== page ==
Hung confident HK riders will shine in London

PUBLISHED : Tuesday, 10 April, 2012, 12:00am
UPDATED : Tuesday, 10 April, 2012, 12:00am


Hong Kong riders are expected to compete in five events at the London Olympics, one more than at the Beijing Games four years ago, despite a disappointing world championships in Australia last week.

With the Olympic qualification period ending after the Melbourne world event, Lee Wai-sze (pictured) is still guaranteed to qualify as the leading rider from Asia in both the women's sprint and keirin. Lee, who turns 25 next month, suffered early exits in both disciplines in Melbourne, failing to advance to even the second round.

She caught the cycling world by surprise when winning silver and bronze medals in the keirin and sprint, respectively, at the World Cup Classic in London in February.

'Lee's result was a bit disappointing, but not devastating,' said Hung Chung-yam, a former Olympian and now deputy honorary secretary of the Hong Kong Cycling Association.

'She did so well in the World Cup in London and it was difficult for her to peak again so soon in Melbourne. But I am confident it will be different at the Olympic Games, which is her priority. We'll see improvement by that time.'The Melbourne event is a high-profile competition and sometimes it's better to keep a low profile before the Olympics to avoid becoming a target. She has the quality and let's give her more time to see how she performs at the Games,' said Hung.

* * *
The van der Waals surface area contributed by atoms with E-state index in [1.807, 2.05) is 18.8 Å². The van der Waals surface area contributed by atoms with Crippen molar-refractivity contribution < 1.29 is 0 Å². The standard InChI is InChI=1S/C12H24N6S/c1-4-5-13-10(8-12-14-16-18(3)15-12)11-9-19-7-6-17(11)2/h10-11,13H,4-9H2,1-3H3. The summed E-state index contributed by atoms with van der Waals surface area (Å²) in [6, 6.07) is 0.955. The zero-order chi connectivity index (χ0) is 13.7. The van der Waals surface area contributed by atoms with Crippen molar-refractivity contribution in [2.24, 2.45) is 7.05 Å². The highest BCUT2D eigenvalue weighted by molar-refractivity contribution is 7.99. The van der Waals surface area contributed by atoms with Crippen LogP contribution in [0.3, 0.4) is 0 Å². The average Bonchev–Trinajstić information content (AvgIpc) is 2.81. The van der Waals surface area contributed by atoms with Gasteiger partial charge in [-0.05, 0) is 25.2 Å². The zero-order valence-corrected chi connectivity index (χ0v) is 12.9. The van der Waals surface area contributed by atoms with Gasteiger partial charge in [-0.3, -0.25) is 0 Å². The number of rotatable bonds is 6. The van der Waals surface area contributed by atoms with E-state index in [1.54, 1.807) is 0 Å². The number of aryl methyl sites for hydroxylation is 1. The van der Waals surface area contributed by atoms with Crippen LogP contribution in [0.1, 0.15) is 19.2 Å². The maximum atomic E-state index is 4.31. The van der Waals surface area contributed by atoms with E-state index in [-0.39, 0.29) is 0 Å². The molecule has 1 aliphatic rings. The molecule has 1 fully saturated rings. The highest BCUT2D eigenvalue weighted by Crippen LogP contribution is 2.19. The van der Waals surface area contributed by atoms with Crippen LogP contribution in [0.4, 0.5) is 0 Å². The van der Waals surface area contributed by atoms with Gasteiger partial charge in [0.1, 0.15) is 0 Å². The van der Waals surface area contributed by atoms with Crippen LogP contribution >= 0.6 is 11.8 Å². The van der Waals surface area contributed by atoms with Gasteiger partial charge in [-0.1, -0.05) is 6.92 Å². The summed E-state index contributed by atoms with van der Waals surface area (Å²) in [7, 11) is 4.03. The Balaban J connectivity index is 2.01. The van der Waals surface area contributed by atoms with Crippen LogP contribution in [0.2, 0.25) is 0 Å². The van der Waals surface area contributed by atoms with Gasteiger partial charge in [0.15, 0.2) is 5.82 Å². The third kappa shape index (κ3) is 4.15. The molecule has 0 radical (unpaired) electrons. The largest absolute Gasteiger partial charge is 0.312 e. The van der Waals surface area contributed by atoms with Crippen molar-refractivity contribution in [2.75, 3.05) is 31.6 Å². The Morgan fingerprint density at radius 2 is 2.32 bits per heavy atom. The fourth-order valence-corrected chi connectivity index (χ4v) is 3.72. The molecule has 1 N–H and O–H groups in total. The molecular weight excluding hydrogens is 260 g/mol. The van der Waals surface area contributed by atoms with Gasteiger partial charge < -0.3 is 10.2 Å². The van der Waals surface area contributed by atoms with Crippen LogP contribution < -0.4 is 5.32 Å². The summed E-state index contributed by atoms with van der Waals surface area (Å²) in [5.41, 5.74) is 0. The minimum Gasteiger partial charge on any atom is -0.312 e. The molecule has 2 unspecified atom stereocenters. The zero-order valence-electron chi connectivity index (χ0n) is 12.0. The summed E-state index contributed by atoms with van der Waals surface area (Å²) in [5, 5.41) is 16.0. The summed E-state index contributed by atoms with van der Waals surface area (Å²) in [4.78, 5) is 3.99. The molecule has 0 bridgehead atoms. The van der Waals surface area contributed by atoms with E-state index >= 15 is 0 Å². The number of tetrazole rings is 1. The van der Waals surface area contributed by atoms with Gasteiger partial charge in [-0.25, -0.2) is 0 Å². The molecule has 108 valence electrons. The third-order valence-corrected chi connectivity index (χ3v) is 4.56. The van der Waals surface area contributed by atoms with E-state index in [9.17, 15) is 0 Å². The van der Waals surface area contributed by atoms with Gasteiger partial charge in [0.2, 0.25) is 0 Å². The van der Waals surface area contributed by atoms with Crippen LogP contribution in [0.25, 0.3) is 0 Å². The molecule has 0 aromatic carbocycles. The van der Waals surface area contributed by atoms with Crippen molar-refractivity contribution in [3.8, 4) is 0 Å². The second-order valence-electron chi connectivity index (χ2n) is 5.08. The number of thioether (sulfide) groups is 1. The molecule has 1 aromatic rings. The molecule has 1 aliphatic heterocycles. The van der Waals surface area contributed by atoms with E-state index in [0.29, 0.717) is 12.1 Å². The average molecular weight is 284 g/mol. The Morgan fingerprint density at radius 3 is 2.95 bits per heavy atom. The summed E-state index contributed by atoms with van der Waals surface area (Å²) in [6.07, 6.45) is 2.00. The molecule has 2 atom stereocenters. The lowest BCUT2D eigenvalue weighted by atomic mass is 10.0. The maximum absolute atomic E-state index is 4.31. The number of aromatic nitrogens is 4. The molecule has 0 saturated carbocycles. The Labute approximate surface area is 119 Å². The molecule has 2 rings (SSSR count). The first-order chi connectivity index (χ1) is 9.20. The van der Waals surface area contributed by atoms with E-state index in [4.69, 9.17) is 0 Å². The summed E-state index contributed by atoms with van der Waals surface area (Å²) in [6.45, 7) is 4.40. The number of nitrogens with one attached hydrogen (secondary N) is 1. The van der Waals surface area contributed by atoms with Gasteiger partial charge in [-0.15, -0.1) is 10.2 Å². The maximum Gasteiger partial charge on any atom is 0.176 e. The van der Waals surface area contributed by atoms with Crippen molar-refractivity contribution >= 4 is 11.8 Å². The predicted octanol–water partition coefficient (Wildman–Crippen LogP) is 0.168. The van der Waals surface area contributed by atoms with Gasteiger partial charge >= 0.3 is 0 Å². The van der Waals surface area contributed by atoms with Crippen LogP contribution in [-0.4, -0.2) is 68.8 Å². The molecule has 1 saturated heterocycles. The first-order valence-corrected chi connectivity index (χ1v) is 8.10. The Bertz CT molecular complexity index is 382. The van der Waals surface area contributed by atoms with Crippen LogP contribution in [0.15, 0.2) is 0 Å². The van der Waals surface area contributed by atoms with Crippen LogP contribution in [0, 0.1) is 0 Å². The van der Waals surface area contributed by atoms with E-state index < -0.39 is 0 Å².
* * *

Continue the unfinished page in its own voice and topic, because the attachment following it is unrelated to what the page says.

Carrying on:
Hong Kong are also expecting to qualify in the men's omnium, a new Olympic programme featuring six disciplines from sprint to endurance events. Either Kwok Ho-ting or Choi Ki-ho will win the ticket. Hong Kong were ranked 16th before the world championships and although Choi finished 21st in Melbourne, it should not affect Hong Kong's qualifying hopes as the top 18 riders, with a maximum of five from Asia, will be competing in London.

Away from the track, Chan Chun-hing can qualify for mountain biking because of his fifth-place finish at last year's Asian championships as long as riders from Japan maintain their positions in the world rankings. In the unlikely event that the Japanese slip up, Chan's dream could be over.

Hong Kong has already qualified in the men's road race through Wong Kam-po, although a final decision on who will represent the city will not be made by the HKCA until early June.

The road race will be the first gold medal up for grabs in the cycling programme.